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The Georgia Lemon Law 101

April 5, 2016

Let’s say you’ve recently bought a brand new car. You’ve worked hard for it, saving up your money and researching dealers. Well now it’s a few months down the road and you’ve noticed that maybe your dream car isn’t quite living up to your expectations.

How do you make sure your family is safe and that your money hasn’t gone to waste? Are you protected?

There’s good news. The Georgia Department of Law’s Consumer Protection Unit administers Lemon Law rights to owners of new cars. Their first goal is to fix your car. If that can’t happen, you might be eligible for a replacement or refund.

Eligibility

A few conditions must apply to your situation in order for your vehicle to be eligible for Lemon Law coverage:

  • You bought or leased the vehicle new and its title has not changed names.
  • You’ve had the vehicle for under 2 years and 24,000 miles.
  • Either you got the vehicle for personal, family or household use or you buy or lease less than 10 vehicles per year for business use (not including limousine rental services).

Certain types of vehicles are excluded from coverage:

  • Motorcycles and mopeds
  • Trucks with a gross vehicle weight rating (GVWR) over 12,000 pounds. A truck’s GVWR is usually on the driver’s side door jamb, and always in the Manufacturer’s Certificate of Origin
  • All-terrain vehicles
  • Boats
  • Vehicles that are not self-propelled
  • Parts of a motorhome that are primarily for living quarters, office or commercial use

The type of defect also matters when determining if your vehicle will be covered by the Lemon Law. The defect must be a serious safety hazard, substantially impair the vehicle’s use/value or it must violate the manufacturer’s warranty. Your vehicle’s defect will not be covered if it is a result of abuse, neglect or any unauthorized alteration to the vehicle.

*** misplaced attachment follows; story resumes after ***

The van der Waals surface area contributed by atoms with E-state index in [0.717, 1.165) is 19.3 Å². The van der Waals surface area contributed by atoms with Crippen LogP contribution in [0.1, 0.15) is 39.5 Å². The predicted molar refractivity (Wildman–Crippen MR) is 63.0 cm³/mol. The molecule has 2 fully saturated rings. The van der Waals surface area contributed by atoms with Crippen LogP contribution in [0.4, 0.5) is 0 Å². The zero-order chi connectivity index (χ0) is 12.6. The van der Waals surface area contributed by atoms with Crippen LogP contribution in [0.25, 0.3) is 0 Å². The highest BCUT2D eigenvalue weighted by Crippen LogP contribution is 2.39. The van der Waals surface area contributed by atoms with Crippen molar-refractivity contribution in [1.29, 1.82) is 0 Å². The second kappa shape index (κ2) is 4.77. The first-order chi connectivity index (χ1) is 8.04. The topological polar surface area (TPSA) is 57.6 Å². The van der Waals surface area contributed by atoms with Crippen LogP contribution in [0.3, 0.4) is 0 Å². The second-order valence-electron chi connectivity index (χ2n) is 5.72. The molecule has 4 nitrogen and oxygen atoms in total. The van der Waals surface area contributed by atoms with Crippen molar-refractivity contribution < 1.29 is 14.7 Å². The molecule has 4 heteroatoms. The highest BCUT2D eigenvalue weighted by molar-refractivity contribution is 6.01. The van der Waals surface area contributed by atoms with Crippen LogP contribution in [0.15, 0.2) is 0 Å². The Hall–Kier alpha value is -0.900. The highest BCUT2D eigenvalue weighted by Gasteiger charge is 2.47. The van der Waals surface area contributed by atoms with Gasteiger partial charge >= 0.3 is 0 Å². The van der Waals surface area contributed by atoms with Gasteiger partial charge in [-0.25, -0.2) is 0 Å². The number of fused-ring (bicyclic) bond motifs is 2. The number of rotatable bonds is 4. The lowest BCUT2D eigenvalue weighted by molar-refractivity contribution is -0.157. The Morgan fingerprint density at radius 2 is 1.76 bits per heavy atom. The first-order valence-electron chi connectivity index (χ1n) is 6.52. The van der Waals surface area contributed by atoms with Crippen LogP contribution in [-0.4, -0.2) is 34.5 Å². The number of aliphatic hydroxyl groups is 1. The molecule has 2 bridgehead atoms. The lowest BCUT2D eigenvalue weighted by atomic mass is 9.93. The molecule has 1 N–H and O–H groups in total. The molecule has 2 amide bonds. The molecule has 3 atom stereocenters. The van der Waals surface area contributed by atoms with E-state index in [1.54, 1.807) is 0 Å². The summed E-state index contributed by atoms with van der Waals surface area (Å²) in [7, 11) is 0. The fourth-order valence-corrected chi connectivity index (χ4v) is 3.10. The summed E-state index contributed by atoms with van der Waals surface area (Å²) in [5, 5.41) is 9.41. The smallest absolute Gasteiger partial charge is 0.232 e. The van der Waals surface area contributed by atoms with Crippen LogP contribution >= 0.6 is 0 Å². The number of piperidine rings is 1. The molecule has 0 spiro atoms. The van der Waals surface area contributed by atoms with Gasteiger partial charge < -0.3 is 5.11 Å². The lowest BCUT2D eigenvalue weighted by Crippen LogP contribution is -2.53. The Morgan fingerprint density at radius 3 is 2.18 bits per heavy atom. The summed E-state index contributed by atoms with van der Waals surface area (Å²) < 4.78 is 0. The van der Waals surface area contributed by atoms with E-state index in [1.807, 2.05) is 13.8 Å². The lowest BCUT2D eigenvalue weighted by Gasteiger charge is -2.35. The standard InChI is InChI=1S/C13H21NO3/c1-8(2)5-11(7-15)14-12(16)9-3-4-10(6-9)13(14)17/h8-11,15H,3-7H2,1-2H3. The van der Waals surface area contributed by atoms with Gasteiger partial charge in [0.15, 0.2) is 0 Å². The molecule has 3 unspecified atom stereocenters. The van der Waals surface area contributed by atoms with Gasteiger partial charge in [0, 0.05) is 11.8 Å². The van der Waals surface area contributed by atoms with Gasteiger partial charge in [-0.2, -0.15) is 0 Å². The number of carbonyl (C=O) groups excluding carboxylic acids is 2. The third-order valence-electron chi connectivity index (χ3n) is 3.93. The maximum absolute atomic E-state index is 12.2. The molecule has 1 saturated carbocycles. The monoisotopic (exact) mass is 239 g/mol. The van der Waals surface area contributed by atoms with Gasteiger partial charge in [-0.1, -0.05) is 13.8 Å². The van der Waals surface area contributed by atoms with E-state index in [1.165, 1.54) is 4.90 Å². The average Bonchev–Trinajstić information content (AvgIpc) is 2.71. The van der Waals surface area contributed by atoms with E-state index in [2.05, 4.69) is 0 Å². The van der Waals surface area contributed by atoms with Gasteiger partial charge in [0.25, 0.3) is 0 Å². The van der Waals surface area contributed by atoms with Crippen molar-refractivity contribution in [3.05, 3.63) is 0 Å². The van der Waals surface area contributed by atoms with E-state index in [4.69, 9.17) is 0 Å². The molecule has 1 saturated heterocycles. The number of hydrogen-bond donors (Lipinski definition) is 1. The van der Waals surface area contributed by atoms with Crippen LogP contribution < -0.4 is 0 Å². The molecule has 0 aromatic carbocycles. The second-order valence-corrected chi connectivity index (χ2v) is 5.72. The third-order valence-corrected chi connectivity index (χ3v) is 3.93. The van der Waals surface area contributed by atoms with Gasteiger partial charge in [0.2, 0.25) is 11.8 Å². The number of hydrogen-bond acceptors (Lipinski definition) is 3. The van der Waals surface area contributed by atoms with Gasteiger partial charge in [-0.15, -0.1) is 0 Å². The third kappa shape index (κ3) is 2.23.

The Process

If you’ve determined that your vehicle meets the Lemon Law eligibility requirements, you can start going through the Lemon Law Process following these steps recommended by the Consumer Protection Unit:

  1. Allow the manufacturer or its authorized leader or agent to attempt to repair the defect. In most cases, the manufacturer gets 3 repair attempts, but this number may vary.
  2. Submit a Final Repair Opportunity Notice to the manufacturer and allow 1 final repair attempt.
  3. If the manufacturer did not designate a repair facility within 7 days of your notice or the defect is not corrected after the final repair attempt, request a refund or replacement vehicle. A replacement vehicle will be identical or equivalent to the original vehicle. The refund includes the vehicle’s original value (or if you’re leasing the vehicle, payments you’ve made and the amount allowed for any trade-in), collateral charges and all expenses related to repair attempts with a deduction for miles you put on the car before its first repair attempt. Send a Vehicle Repurchase or Replacement Request to the manufacturer. If you accept a settlement offer and the manufacturer takes back your vehicle, you are finished with the process.
  4. Defend that you are entitled to either a refund or replacement in a hearing. Call 404-651-9397 for an application for arbitration and send it along with copies of documents that will prove your claim. Mail this paperwork to the Consumer Protection Unit within 1 year of the end of your Lemon Law period (2 years or 24,000 miles). If either party appeals the panel’s decision, the dispute may move to courts and you are recommended to hire a private attorney.

All paperwork needs to be sent by either overnight mail delivery or certified mail, return receipt requested.  You can find the manufacturer’s address in your owner’s manual. Make sure you also send copies of all forms to the Consumer Protection Unit:

2 Martin Luther King Jr. Drive, Suite 356
Atlanta, Georgia 30334

Getting a new car is a big decision. Protect yourself by knowing your rights. For more information, check out the Lemon Law complaint process on the Consumer Protection website and read their frequently asked questions.

Rachel Hart

About the Author

Rachel Hart is the User Experience Designer for Digital Services Georgia. On Georgia.gov, she makes government material approachable with writing, infographics, videos, and other imagery.

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